As a result, the last couple decades have seen some very good long-range cartridges born, including the 21st Century superstar 6.5 Creedmoor, the hot rod .28 Nosler and 6.5 PRC, the .224 Valkyrie, and the .300 PRC. Several historically great cartridges have also risen in the ranks of calibers that excel at long ranges, including the 7mm Rem. Mag., .280 Ackley Improved and the .300 Win. Mag. All flourish when chambered in fast-twist barrels and fed long-range projectiles. What this means for you is simple: If you’re planning to shoot long, don’t take the old .30-30 off the gun rack. Set yourself up for success with a caliber that loves to reach out.

One of my favorite rifles is built on an old, military-issue Springfield action. It’s chambered in .30-06, sports a 22-inch blued barrel and is bedded in a plain walnut stock. A Timney trigger and Leupold 3X-9X-40mm scope complete the package. For years it was my go-to hunting rifle, and with it I have taken my best-ever whitetail, best mule deer and best rifle-killed bull elk. I’ve probably harvested more meat with it than all my other rifles combined. My longest kill with that rifle was 328 yards. It’s a perfect example of a great old-time hunting rifle. Rifles like that have made meat for well over a century, and they will continue to do so for a long time. But now there are better options for western, big-country hunting.

Long-range shooting has inspired surpassing innovation in the world of rifles and rifle building. Stainless steel has replaced carbon steel in barrels and actions. Carbon fiber wrapped barrels add accuracy-enhancing stiffness and wick heat away from chambers, helping maintain accuracy during long strings of fire and helping to prevent chamber erosion. Barrels and actions are skeletonized to reduce weight while maintaining stiffness, integrity and accuracy. Stocks are built with fiberglass and carbon fiber to withstand temperature and moisture extremes while staying true. Advanced stock design lends to rifles that are ultralight and ergonomically consistent. Triggers are perfect, accuracy is superb … I could go on.

That’s a long-winded way of saying that now more than ever before, you can walk into a gun shop or hop online and buy or a rifle that’s match-grade accurate, impervious to weather and lightweight enough to carry on a hardcore backcountry hunt. It’s going to cost a bit more than a traditionally built blued-steel-and-walnut rifle, but it’s also going to be more capable.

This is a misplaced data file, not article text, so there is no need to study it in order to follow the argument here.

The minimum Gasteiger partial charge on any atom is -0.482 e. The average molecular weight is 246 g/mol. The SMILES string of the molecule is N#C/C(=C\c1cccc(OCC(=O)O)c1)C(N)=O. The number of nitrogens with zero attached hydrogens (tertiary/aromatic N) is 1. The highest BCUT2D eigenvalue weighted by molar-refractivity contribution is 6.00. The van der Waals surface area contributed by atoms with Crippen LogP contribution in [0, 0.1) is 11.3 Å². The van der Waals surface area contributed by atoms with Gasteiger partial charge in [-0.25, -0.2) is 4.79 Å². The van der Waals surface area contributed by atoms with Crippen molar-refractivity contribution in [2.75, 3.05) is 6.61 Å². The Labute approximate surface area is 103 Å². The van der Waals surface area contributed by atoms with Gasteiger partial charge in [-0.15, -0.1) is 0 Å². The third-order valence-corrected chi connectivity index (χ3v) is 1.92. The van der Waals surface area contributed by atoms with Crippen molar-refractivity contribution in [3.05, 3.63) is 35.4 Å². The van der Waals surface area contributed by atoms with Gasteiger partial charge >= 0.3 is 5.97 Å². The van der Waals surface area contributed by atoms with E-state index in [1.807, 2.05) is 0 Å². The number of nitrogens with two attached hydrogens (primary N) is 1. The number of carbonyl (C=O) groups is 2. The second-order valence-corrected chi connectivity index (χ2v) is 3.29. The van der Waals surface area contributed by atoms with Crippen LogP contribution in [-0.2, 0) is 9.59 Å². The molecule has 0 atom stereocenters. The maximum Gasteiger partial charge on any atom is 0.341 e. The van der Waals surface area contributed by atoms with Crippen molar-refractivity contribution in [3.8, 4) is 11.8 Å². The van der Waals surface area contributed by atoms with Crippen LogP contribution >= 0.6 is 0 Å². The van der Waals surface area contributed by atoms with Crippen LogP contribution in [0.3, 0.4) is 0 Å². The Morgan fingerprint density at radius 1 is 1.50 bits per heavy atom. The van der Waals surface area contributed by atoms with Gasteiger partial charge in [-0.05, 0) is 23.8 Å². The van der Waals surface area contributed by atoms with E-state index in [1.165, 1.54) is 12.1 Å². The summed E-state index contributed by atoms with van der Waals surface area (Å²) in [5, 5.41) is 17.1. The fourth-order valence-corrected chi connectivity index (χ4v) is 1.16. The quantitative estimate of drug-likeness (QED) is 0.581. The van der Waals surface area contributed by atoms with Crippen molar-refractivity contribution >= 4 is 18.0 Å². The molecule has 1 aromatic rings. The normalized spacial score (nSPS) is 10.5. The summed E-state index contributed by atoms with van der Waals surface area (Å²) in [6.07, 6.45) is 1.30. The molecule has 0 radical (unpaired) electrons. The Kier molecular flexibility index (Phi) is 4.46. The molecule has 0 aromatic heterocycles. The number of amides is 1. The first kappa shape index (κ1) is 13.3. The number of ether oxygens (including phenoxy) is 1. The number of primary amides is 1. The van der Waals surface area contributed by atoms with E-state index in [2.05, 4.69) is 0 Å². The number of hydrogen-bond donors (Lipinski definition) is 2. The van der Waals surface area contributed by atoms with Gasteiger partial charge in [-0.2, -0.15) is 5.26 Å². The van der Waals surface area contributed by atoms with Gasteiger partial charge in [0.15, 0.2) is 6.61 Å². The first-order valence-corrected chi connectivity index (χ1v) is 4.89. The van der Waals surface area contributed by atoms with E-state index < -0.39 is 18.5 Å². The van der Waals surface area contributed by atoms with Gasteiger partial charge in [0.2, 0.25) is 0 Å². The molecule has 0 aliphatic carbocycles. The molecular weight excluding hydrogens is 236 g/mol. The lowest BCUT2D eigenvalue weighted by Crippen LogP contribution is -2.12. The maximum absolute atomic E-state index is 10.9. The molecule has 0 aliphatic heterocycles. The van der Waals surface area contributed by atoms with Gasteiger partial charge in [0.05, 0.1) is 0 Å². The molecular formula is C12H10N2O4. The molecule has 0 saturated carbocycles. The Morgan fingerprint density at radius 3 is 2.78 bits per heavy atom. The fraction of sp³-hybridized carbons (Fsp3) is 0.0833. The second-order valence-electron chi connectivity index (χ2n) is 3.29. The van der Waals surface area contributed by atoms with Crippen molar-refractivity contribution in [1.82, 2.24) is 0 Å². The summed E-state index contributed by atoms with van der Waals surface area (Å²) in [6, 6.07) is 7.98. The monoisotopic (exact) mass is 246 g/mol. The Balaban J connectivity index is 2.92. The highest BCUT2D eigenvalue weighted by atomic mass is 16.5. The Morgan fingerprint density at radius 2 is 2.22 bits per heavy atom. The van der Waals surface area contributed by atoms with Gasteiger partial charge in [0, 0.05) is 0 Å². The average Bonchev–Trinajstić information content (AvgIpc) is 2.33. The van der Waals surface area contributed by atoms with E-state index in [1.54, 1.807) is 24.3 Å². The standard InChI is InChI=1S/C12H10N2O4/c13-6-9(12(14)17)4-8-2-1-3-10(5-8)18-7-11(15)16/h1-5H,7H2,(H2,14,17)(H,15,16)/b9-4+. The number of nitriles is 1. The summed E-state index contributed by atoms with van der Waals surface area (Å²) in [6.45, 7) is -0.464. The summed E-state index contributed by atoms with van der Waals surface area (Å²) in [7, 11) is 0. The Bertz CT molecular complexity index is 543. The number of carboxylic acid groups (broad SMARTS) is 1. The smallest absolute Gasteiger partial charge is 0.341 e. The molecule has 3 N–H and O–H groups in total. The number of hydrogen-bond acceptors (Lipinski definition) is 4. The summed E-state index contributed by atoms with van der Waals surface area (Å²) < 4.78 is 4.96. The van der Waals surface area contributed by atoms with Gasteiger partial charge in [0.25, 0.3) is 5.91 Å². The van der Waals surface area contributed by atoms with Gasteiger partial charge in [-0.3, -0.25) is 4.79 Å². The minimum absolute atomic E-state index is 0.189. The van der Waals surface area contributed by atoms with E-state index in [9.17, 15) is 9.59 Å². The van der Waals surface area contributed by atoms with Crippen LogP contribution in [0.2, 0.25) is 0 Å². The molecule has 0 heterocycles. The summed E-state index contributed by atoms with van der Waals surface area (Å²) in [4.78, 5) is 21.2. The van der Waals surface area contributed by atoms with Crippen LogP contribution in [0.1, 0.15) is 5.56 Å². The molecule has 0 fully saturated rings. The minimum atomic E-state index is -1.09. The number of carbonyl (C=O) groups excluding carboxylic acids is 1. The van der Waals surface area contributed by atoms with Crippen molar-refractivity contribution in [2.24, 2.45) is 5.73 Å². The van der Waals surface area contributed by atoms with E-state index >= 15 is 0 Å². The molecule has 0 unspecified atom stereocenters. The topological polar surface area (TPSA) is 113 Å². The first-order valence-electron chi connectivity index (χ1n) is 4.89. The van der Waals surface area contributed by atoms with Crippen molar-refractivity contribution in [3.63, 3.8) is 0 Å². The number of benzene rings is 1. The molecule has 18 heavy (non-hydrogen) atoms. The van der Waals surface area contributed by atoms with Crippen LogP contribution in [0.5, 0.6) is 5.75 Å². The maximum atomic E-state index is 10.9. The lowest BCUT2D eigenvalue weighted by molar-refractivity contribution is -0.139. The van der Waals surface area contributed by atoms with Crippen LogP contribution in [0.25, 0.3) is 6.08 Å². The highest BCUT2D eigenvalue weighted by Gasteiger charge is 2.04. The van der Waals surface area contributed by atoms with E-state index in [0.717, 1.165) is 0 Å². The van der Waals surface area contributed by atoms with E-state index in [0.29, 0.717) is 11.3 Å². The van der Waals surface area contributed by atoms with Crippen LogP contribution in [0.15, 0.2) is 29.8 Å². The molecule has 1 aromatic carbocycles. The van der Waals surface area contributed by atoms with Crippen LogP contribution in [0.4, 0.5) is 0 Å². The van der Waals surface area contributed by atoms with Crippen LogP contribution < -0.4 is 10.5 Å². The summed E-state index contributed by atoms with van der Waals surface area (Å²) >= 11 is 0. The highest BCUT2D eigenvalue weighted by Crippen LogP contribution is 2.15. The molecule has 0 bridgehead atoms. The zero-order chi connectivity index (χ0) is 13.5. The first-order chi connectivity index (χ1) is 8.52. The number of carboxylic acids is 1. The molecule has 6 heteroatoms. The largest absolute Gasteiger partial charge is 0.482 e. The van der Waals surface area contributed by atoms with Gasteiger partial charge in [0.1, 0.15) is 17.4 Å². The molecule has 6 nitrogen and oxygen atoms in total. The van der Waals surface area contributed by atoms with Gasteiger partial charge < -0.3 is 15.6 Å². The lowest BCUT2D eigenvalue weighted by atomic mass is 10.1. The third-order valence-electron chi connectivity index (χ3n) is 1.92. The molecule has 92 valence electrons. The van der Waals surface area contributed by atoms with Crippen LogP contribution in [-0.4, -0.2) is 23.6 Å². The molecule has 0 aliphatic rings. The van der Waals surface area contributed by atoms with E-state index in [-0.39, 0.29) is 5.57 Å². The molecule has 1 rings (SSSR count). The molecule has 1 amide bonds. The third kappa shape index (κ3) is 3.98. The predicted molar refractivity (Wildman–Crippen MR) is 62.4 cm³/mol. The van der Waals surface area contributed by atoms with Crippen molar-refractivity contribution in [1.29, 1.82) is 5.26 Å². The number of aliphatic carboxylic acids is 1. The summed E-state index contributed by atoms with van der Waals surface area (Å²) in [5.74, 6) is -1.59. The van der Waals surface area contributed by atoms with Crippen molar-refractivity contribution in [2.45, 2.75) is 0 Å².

For the hunters of yesteryear, there were no electronics, therefore a “then” and “now” comparison is rather pointless. But the influence exerted by electronics in today’s hunting arena is huge. In a nutshell, they allow you to range your quarry, read atmospherics such as barometric pressure, temperature, elevation and angle, and compute all those factors into the correct “come-up” to crank your turret and make the shot. If you want to learn to shoot long range, you need to learn to use a ballistic calculator, and to understand the influences that heat, cold, elevation, angle and more exert on your bullet.

The Upshot of it All
What is the upshot of this all? It means that you can shoot almost twice as far as you could before upgrading to modern equipment, as long as you are a decent shot with a rudimentary understanding of math and ballistics. It means that you can hunt more effectively than ever before. It means you have a better chance of harvesting a trophy of a lifetime animal. It means that our country is safer from invasion, because its hunting populace—at least the western portion—has become a nation of long-range shooters. It means that the quality of rifles, optics, ammo and projectiles available to us are superb.

It also means that conservation and game management strategies and protocols have become obsolete. A higher percentage of game per hunter will be harvested nowadays, because we’re more effective at taking game animals. Seasons and hunting opportunity may have to be curtailed to compensate.

It means that while shooting skills are improving, stalking and hunting skills may suffer. If you no longer need to stalk within a couple hundred yards to make a clean kill, why would you? If young hunters never have to work for a shot, they won’t learn to hunt into the wind, strategize an approach or use terrain and vegetation to their advantage.

Worst of all, it means that a few  irresponsible hunters will unfortunately take long-range shots they are not capable of, resulting in wounded and lost game. This is ever the case with those hunters, and regardless whether they are hunting close or long range, they will take unethical shots. Today’s equipment just gives them one more way to do it.

In the end, so long as you exercise wisdom and good ethics, today’s superb hunting equipment can make you a better hunter, support a high average of clean kills, provide a lifetime of hunting and shooting enjoyment in the outdoors and make our nation a safer place.